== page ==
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NetVault Plug-in for Oracle 11.2 - User Guide

Introducing Quest® NetVault® Backup Plug-in  for Oracle Defining a backup strategy Installing and removing the plug-in Configuring the plug-in Backing up data Using the Oracle® Flashback Database Restoring data
Restoring and recovering data: an overview Performing User Managed restores Using advanced User Managed restore procedures Performing RMAN restores Using RMAN types of recovery in a non-RAC environment Using advanced procedures with RMAN restores
Maintaining the Recovery Catalog Using the RMAN CLI Using the Plug-in with Oracle® RAC Using the Plug-in in a failover cluster environment Using the plug-in with Oracle® Data Guard Troubleshooting

Determining the Oracle SID and Home directory in a non-RAC environment

To identify the Oracle® system ID (SID) and home directory, use one of the following procedures, based on the OS running on the Oracle Database Server.


On Windows®, the SID and Oracle® Home can be determined from the Registry.

Start the Registry Editor on the Oracle Database Server.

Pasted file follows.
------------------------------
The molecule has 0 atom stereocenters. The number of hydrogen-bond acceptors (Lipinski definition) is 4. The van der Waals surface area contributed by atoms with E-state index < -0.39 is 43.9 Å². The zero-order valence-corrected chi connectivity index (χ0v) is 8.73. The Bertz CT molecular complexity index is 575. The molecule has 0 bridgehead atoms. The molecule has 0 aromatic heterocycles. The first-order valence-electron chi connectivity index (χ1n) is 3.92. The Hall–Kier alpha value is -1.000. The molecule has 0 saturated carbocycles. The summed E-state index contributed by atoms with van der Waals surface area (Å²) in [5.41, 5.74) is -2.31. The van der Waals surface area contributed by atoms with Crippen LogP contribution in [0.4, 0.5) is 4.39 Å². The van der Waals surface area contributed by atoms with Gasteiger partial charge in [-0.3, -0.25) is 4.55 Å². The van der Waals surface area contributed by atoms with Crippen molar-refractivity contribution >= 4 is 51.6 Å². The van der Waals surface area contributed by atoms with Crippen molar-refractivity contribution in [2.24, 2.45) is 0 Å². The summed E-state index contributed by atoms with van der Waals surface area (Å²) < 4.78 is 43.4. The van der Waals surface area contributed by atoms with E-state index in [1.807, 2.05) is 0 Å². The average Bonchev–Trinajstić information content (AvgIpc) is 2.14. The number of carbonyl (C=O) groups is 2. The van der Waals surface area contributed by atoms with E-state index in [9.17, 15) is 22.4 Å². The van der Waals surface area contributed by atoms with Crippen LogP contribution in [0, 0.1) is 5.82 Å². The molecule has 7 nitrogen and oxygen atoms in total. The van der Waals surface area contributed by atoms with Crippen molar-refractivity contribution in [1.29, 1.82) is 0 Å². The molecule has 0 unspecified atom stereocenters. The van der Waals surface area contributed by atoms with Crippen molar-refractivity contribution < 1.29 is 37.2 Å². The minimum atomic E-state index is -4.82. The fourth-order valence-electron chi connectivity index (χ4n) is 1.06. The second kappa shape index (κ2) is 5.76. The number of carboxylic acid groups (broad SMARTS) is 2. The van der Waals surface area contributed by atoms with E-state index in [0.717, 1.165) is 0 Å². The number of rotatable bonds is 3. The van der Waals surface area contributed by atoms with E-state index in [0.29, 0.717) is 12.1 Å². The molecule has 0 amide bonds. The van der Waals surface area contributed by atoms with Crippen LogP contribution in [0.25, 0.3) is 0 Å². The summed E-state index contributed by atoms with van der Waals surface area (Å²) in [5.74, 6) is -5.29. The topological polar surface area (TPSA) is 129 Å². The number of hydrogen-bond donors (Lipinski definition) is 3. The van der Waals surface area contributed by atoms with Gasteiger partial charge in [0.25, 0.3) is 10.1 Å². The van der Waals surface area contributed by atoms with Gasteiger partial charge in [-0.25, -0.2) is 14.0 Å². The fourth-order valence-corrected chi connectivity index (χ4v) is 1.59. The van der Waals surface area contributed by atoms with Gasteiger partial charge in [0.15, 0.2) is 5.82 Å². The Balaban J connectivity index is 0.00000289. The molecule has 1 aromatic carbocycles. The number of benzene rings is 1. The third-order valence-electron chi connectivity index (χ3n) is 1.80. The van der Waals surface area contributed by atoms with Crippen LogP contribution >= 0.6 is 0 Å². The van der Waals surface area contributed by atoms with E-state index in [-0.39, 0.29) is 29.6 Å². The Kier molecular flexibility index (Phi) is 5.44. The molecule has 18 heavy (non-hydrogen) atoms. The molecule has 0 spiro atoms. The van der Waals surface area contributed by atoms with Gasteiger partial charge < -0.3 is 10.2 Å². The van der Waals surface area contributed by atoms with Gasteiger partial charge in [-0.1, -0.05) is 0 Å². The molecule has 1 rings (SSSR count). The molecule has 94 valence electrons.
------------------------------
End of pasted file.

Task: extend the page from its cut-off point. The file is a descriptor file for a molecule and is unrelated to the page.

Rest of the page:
On the taskbar, click Start, and then click Run.
On the Run dialog box, type regedit, and then click OK.
Various directories are displayed. Each folder prefaced with “KEY_” represents an installation of Oracle on the target machine, if multiple installations of Oracle exist on the machine.
Open the folder entitled “KEY_<Oracle_Home>” that represents the target installation of Oracle to list the registry items in the frame on the right.
In the Name column, locate the following items, and make note of the associated entry in the Data column:

Linux and UNIX

On Linux® and UNIX®, you can use the “oratab” file to identify the SID and Oracle® Home.

Open the “oratab” file by issuing the following command in a terminal window:
In the “oratab” file, note the application information.
<ORACLE_SID>:<ORACLE_HOME>:<Additional Information>
For example, if “oratab” contains the following:

Creating the RMAN repository

As discussed in Choosing the location for the RMAN repository, for an RMAN backup strategy you must first choose a location for the RMAN repository. By default, this repository is maintained in the Control File. However, for larger or more mission-critical databases, create a Recovery Catalog database that can store a much longer history than the Control File.

Creating a Recovery Catalog is a three-step process: configure the database that will contain the Recovery Catalog, create the Recovery Catalog owner, and then create the Recovery Catalog itself.

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